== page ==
Deductions from Salaried Exempt Employees


To be clear, this tip does not apply to salaried non-exempt employees. Remember, just because someone is paid a salary does not make them exempt from overtime. Usually they also have to meet very specific job duty requirements in order to be classified as exempt.

The general idea of salaried exempt employees is that they are paid a set weekly salary amount regardless of the numbers of hours they actually work.  If an employee is classified as salaried exempt but the employer reduces the employee’s pay for each hour that the employee misses work then that employee is actually an hourly employee and the employer will lose the ability to take the overtime exemption.

Under certain circumstances it is possible for employers to deduct pay from salaried exempt employees.  The following is based on the federal regulations found in the Fair Labor Standards Act.  Employers in certain states (like California) may have to comply with more restrictive regulations.

Absence for personal reasons: The employer may deduct for full day absences, but not anything less than a full day. If the employer grants vacation time or PTO they can use that in accordance with their policy for any increment of hours.

Example 1: Joan does not have any vacation or PTO time.  She is absent for 2.5 days due to personal reasons. The employer can deduct two days’ worth of salary from her pay.  The employer cannot deduct anything for the other half of a day.

Example 2: Craig receives 2 weeks of PTO every year. He currently has 6 days of PTO in his leave balance. He is absent for 2.5 days.  The employer can deduct the 2.5 days of absence from his PTO balance. Or the employer could deduct 2 days from Craig’s salary and a 1/2 day from his PTO balance.

Absence for sick or disability: The employer may deduct for full day absences if they have a bona fide sick leave or disability policy in place. If the policy is in place but the employee is not eligible yet (because of a 90 day start period, etc) then the employer can still deduct for the full day.  Also if the policy is in place but the employee has exhausted all their sick or disability leave then the employer can still deduct for the full day. If the employer has no sick or disability policy then no deductions, full days or otherwise, may be made from an employee’s pay.

Example 1: Barry calls in sick for 2 days. His employer does not have a sick leave policy. His employer must Barry for his entire week’s salary and not deduct any pay.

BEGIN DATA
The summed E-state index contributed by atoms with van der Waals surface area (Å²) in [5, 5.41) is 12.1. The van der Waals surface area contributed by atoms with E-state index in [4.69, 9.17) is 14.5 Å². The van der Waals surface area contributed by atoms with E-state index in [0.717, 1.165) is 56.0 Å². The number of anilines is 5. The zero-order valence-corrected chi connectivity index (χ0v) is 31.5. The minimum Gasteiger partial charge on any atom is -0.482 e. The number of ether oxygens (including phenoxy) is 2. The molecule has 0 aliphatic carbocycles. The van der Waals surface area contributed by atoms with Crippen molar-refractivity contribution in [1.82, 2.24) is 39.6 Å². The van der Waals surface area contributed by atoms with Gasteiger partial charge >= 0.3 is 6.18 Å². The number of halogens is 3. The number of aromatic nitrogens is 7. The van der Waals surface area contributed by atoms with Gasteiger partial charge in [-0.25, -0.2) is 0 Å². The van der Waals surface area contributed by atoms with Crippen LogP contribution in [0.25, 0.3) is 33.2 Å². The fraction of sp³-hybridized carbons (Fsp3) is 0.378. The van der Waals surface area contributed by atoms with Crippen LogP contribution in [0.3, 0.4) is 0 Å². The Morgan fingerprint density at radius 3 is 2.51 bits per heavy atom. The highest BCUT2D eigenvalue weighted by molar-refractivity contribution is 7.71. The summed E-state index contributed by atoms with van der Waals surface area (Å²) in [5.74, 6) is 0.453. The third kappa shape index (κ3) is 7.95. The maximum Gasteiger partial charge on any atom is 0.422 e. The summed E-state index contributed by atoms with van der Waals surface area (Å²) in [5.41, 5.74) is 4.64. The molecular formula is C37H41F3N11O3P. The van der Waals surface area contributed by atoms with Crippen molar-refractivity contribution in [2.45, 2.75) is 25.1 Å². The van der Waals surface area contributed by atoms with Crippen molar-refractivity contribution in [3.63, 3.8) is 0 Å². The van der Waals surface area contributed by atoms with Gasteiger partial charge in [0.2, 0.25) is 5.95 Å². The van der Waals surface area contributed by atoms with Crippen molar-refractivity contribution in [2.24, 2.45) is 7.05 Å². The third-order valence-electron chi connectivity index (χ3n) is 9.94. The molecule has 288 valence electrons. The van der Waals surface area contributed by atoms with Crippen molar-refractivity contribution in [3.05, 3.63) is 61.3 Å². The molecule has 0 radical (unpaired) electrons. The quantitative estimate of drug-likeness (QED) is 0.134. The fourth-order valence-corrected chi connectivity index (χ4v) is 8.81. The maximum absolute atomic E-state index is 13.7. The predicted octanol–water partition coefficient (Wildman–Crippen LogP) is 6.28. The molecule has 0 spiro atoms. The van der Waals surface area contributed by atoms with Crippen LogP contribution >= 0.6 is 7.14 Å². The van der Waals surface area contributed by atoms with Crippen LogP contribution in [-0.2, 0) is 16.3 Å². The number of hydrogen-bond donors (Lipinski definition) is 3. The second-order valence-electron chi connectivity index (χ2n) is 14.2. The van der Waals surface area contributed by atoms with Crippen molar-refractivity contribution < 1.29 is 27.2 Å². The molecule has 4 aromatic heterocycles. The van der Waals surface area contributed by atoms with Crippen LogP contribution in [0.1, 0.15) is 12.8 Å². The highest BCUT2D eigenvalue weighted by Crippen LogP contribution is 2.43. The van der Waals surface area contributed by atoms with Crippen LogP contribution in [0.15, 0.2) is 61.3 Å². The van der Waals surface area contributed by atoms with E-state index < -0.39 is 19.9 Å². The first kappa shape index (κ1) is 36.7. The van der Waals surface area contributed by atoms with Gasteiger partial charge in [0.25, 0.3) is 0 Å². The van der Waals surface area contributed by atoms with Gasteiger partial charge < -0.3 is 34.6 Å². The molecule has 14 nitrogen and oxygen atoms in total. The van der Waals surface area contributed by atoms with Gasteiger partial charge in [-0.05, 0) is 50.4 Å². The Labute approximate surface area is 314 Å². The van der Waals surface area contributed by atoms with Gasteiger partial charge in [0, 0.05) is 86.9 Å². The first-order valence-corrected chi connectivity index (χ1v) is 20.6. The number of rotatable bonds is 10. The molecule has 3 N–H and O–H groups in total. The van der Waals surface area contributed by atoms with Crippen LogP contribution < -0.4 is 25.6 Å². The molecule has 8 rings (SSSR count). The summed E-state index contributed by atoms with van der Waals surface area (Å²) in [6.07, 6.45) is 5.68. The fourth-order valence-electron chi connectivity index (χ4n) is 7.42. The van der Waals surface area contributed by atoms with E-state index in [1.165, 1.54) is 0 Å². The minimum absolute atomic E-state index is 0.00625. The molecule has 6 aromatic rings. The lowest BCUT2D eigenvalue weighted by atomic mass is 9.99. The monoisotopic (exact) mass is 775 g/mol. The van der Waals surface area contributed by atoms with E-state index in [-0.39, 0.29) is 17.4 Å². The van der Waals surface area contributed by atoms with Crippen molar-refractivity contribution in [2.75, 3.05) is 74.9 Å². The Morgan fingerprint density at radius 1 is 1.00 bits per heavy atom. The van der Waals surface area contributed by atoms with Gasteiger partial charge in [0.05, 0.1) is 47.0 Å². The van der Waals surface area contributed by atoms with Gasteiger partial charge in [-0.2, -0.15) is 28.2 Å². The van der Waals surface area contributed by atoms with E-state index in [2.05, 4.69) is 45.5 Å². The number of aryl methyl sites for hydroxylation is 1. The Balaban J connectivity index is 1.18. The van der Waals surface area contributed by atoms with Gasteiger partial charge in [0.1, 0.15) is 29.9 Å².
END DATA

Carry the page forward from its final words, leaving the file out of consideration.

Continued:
Example 2: Richard calls in sick for 4 days. His employer has a bona fide sick leave policy.  Richard only has 2 days left of sick leave in his sick leave balance. Richard would be given his 2 days of sick leave and the other 2 days would be deducted from his weekly salary.

*If an employee is taking unpaid leave under FMLA (Family and Medical Leave Act) the number of hours taken under FMLA may be deducted from the weekly salary.

*Also an employer may deduct for full day absences due to sick or disability if the employee is receiving salary replacement benefits through disability insurance or worker’s compensation.

Remember that the regulations only deal with deductions from the actual salary of the employee. If you give your employees PTO you may deduct as many hours from their leave bank for whatever reason, personal/sick, etc. whenever you want.  However, you may NOT recoup partial day deductions from a negative leave balance because that’s essentially the same as deducting it from the salary.

In addition to deductions for personal and sick reasons an employer may deduct the proportionate amount of time not worked in an employee’s first and last week of employment. It is also possible for an employer to deduct time for infractions of safety rules and other disciplinary suspensions but the deductions must meet the exact criteria stated in 29 CFR 541.602(b)(4) and (5).

It is very important to follow the regulations when taking deductions from salaried exempt employees’ pay because if the Department of Labor determines that improper deductions were made they will re-classify all of the affected employees as non-exempt and you will be forced to pay them overtime for the previous two years.

We hope you found this week’s tip helpful and informative. Please pass it along to anyone you think might be at risk as a result of making improper deductions from salaried exempt employees. Follow us on facebook to get the next Tip of the Week on your newsfeed!


–     By Kalen Fraser

The Labor Brain Inc. is not a law firm and its employees do not practice law or provide legal services.  The information provided on our website,  in email correspondence with representatives of The Labor Brain, and at outreach events is for informational and educational purposes only.  The information provided is not a substitute for the advice of an attorney.